Sonamba takes mass market approach to elder care

Summary:Sonamba's Wellbeing Monitor (right), for healthy seniors aging-in-place, is designed as a mass market device that can go through cell phone sales channels.

Ajit Pendse, the former Intel executive who has just launched Sonamba, is taking a mass market approach to the problem is elder care.

Sonamba's Wellbeing Monitor (right), for healthy seniors aging-in-place, is designed as a mass market device that can go through cell phone sales channels, in contrast to competing products that go through re-sellers specializing in elderly care.

The result is he can hit a price point of under-$500, plus roughly $1/day for service costs, with a service that combines medication alerts, messaging, and an emergency service.

The idea is that caregiving adults will buy these devices for their parents or grandparents, allowing remote monitoring of medication schedules and some contact with the folks.

His early research has shown users fall into two categories:

  • Some seniors are adventurous. They use the games and they're active socially.
  • Some are passive, watch the pictures telling them to take medicine, and don't interact.

The device works with both groups.

  • For active users there is a large keyboard that will get some into text messaging who have trouble with the normal cell phone interface. They can play games and use it to display digital photos.
  • For passive users there is a panic button that can bring help quickly, and automated reminders to take medication. Failure to take medicine at the right time is what leads to most emergency room visits, he noted.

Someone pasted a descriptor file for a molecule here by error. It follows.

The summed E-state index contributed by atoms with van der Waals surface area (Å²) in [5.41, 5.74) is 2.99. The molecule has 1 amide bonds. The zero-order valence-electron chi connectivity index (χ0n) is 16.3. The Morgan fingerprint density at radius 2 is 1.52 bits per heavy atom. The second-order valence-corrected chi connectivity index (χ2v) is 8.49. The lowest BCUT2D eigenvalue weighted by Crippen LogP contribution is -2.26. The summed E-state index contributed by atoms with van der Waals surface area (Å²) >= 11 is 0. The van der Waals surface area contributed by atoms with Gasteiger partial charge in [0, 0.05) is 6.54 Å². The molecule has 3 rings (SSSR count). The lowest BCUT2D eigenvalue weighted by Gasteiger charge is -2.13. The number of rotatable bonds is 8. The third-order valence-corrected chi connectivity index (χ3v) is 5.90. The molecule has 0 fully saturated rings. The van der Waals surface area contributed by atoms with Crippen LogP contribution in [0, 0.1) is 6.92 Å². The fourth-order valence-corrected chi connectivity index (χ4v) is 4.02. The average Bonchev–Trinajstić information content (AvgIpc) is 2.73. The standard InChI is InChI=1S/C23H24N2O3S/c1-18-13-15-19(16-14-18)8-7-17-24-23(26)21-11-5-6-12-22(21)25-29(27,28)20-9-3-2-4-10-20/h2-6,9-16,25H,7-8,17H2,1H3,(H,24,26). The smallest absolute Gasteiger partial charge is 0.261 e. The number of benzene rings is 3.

"Most of our users will be at least PC literate," he explained. "But cell phones are a hard paradigm for them – they don't text. Given the ergonomics of cell phones they may not text, but current adults use it often. I carry a cell phone more than my PC. That's why we did what we did, getting out of the PC into the cellular.

So what happens now? "We want to create awareness in the next months and we're doing it by letting people touch it as much as possible, while we go direct to consumers through kiosks.

"As we build awareness then we'll start talking about distribution channels, especially telephone distribution channels. They use the same methodology we do, letting people play and get engaged."

I'm hoping it's at Best Buy in time for Christmas 2011.

Topics: PCs, Intel


Dana Blankenhorn has been a business journalist since 1978, and has covered technology since 1982. He launched the Interactive Age Daily, the first daily coverage of the Internet to launch with a magazine, in September 1994.

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